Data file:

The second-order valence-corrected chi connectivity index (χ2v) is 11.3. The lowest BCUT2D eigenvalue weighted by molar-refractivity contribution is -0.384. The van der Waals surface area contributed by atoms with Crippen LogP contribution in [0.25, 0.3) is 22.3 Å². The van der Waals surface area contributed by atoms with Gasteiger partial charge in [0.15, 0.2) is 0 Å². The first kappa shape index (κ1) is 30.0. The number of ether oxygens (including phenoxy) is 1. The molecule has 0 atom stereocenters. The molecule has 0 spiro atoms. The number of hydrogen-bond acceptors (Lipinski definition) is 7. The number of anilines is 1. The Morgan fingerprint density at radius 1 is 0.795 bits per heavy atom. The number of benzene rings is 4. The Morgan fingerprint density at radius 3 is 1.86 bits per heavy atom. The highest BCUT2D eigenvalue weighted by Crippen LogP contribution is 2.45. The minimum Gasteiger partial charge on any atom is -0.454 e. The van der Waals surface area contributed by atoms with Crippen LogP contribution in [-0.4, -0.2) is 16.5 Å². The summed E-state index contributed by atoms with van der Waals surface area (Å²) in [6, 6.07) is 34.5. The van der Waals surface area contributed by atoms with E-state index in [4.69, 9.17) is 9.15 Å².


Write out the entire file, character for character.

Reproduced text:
The second-order valence-corrected chi connectivity index (χ2v) is 11.3. The lowest BCUT2D eigenvalue weighted by molar-refractivity contribution is -0.384. The van der Waals surface area contributed by atoms with Crippen LogP contribution in [0.25, 0.3) is 22.3 Å². The van der Waals surface area contributed by atoms with Gasteiger partial charge in [0.15, 0.2) is 0 Å². The first kappa shape index (κ1) is 30.0. The number of ether oxygens (including phenoxy) is 1. The molecule has 0 atom stereocenters. The molecule has 0 spiro atoms. The number of hydrogen-bond acceptors (Lipinski definition) is 7. The number of anilines is 1. The Morgan fingerprint density at radius 1 is 0.795 bits per heavy atom. The number of benzene rings is 4. The Morgan fingerprint density at radius 3 is 1.86 bits per heavy atom. The highest BCUT2D eigenvalue weighted by Crippen LogP contribution is 2.45. The minimum Gasteiger partial charge on any atom is -0.454 e. The van der Waals surface area contributed by atoms with Crippen LogP contribution in [-0.4, -0.2) is 16.5 Å². The summed E-state index contributed by atoms with van der Waals surface area (Å²) in [6, 6.07) is 34.5. The van der Waals surface area contributed by atoms with E-state index in [4.69, 9.17) is 9.15 Å².